One of the infected wild boar found at the camp is believed to have been one of the first to have become infected in the recent outbreak of African swine fever. This could indicate that the African swine flu virus was brought to Belgium by soldiers that had returned here from military exercises in the Baltic States.
The dead boars were found at the Lagland Camp just outside Arlon. One of the dead animals was found on 21 September and was in an advanced state of discomposure.
According to RTBF, this would indicate that boar had been dead for between two and four weeks. This would make it one of the first wild boar to have become infected with African swine flu in the recent outbreak here in Belgium.
Belgian or Eastern European soldiers?
The discovery of the infected wild boar at the army camp provides a new theory about the source of the infection. Initially, it was thought that lorry drivers or workers from Eastern Europe had brought the virus to Belgium.
However, now there is a possibility that it could have been brought here by soldiers. Recently, Polish and Czech soldiers have stage at the Lagland Camp. However, it is also possible that the virus was brought here by Belgian soldiers that had taken part in military exercises in the Baltic States.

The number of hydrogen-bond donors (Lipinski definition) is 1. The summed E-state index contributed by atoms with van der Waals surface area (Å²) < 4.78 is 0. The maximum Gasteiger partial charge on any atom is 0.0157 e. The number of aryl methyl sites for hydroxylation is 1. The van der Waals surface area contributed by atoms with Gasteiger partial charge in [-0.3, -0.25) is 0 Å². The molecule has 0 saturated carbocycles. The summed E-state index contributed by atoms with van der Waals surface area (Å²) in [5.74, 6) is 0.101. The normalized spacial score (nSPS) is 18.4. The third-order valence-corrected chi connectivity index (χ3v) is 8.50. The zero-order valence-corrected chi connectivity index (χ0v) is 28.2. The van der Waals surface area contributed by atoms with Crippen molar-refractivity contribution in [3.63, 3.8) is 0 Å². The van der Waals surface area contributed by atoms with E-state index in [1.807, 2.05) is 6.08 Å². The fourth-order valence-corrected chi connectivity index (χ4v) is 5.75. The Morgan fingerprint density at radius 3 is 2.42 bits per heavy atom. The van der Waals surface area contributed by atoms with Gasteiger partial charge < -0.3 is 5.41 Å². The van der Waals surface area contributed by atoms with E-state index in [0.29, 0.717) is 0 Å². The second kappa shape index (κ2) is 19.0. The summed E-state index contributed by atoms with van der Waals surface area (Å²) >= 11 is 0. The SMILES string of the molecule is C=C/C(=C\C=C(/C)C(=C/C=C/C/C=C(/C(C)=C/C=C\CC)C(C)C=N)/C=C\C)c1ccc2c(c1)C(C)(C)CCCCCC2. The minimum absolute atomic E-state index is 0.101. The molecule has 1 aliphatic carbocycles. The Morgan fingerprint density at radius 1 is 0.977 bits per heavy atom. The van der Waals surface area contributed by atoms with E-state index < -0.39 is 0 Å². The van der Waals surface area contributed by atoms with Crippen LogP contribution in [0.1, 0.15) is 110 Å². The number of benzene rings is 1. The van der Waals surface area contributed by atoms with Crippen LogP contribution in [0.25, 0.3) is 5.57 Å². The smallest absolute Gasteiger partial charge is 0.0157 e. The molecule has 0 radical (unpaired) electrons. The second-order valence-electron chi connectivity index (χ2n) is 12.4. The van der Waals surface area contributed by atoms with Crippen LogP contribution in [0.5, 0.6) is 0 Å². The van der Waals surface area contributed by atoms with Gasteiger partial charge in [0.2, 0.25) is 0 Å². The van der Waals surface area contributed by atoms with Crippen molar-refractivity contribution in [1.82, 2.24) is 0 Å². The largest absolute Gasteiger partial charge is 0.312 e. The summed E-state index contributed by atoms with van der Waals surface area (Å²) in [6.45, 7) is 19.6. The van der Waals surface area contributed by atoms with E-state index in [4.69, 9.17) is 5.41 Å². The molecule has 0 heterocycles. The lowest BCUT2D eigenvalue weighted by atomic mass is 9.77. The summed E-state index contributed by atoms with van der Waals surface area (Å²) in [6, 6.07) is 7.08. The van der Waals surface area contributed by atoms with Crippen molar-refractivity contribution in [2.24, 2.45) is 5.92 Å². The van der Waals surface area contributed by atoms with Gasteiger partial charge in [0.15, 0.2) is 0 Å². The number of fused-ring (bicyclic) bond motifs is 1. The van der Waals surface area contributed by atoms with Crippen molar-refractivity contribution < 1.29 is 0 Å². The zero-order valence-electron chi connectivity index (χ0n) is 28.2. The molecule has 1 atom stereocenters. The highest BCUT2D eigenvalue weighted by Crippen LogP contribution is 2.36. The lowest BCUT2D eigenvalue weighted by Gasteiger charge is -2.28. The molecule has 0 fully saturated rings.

Whatever is the case the Defence Department has reassured VRT News that it has taken the measures necessary to contain the virus.
44 wild boar have died of African swine fever
The first wild boar that died in the recent outbreak of swine fever were found over a month ago in Luxembourg province. It was the first case of swine flu in Belgium since 1985. Since then a total of 53 wild boar have been found to have died of swine flu.
The virus is not dangerous to humans, but as it is highly infectious among pigs and boar it poses a threat to pig farming. Consequently strict measures are in force in an effort to contain the virus.